Optogenetics has recently revolutionized the field of neuroscience. Not only does optogenetics have broad implications as a research tool for studying complex neural networks, but it also shows great potential to be used directly as a treatment for diseases like epilepsy. Indeed, the optogenetic approach has been recently used to halt seizure activity in various animal models. However, despite the progress made towards a future clinical application, the use of optogenetic techniques in vivo still faces many important challenges that need to be addressed.
Most of these challenges lie with the light source, which currently relies on using lasers or LEDs coupled to optical fibers implanted into the brain. Not only are these light sources impractical to use in long term in vivo settings (i.e. hardware dependency, limited tissue penetration), they also pose a significant safety risk (e.g. tissue scarring and infection).
The overall goal of this project is to address the current technical limitations of using optogenetics in vivo by utilizing bioluminescent proteins as an alternative light source for activating light-sensitive opsins. The proposed research will develop several optogenetic systems using bioluminescent proteins. These systems will then be studied in the context of controlling epileptic activity in in vitro and in vivo settings.
The proposed research would therefore not only provide an alternative means to activate opsins (adding to the versatility of the tool for neuroscience research), but would also provide a novel approach to controlling seizure activity seen in epilepsy.
One in 26 people will be diagnosed with epilepsy in their lifetime. Of these, nearly a third will be refractory to medical therapy, and many will not be candidates for surgical resection. Thus there is a need for novel targets and therapies, the former of which will require a greater understanding of neural networks involved in epilepsy, and the latter of which demands the development of novel techniques.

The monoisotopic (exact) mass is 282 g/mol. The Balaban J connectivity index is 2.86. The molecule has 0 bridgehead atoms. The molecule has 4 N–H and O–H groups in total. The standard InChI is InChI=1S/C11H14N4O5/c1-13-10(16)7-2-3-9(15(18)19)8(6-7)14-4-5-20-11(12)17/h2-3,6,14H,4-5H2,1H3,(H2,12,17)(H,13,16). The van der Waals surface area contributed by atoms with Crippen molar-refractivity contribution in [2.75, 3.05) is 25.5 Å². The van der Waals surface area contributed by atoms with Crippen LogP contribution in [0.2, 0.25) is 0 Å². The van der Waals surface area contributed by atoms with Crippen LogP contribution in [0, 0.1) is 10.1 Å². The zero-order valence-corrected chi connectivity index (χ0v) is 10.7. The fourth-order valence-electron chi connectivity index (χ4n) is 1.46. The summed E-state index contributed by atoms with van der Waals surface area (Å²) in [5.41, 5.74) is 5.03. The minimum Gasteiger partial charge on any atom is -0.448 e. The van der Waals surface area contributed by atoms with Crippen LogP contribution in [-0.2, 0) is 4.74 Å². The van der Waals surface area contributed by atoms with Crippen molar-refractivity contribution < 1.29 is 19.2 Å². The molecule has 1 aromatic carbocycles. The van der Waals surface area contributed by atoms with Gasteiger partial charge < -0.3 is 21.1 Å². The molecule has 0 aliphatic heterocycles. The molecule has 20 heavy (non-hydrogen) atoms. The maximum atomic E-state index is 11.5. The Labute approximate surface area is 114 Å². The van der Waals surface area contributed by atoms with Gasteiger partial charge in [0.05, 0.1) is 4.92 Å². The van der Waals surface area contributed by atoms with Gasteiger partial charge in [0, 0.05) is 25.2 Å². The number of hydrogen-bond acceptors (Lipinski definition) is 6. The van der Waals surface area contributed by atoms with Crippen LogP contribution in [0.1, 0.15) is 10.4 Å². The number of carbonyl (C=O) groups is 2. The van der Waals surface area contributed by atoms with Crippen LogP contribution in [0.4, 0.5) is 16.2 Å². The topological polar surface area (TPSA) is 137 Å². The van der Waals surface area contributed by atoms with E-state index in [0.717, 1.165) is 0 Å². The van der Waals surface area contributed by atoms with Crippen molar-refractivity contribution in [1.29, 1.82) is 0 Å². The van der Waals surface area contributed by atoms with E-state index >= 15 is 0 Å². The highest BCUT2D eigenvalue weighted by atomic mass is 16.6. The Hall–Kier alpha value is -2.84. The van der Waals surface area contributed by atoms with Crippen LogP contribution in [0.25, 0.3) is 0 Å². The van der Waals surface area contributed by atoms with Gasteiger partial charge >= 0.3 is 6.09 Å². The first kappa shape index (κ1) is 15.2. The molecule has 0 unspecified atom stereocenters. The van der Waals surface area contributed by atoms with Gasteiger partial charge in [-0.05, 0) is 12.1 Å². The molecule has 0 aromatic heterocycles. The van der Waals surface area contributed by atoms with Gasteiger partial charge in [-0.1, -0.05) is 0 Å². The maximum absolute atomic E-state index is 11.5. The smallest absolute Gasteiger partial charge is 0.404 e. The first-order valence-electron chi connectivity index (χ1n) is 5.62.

In humans, seizures are less frequent during REM sleep where theta oscillation – a 3-12Hz oscillatory rhythm in the hippocampal local field potential – is present. Animal models of epilepsy also have fewer seizures during spontaneous theta oscillation. Theta oscillation originates in the medial septum, a basal forebrain structure that projects to the hippocampus, the sight of origin for the most common form of intractable epilepsy. Generation of theta oscillation via the medial septum is thus an ideal target for intervention. However, of the three neuronal populations of the medial septum – cholinergic, GABAergic, and glutamatergic – it is unclear which is responsible for generating theta.
To gain greater insight into septohippocampal function, a novel tool with both spatial (cell-type specific) and temporal (millisecond time-scale) precision is needed. Optogenetics, a novel neuromodulation technique, which enables activation and inhibition of genetically-defined neurons, provides the mean to functionally dissect the septohippocampal axis and leverage the results for seizure therapy. We hypothesize that one of these medial septal subpopulations of neurons is responsible for the generation and modulation of hippocampal theta oscillations, and that optogenetic activation of these neurons can suppress hippocampal epileptic activity. To accomplish this, we are selectively activating and inhibiting these cell types and looking at the effects on normal and epileptic hippocampal neural activity.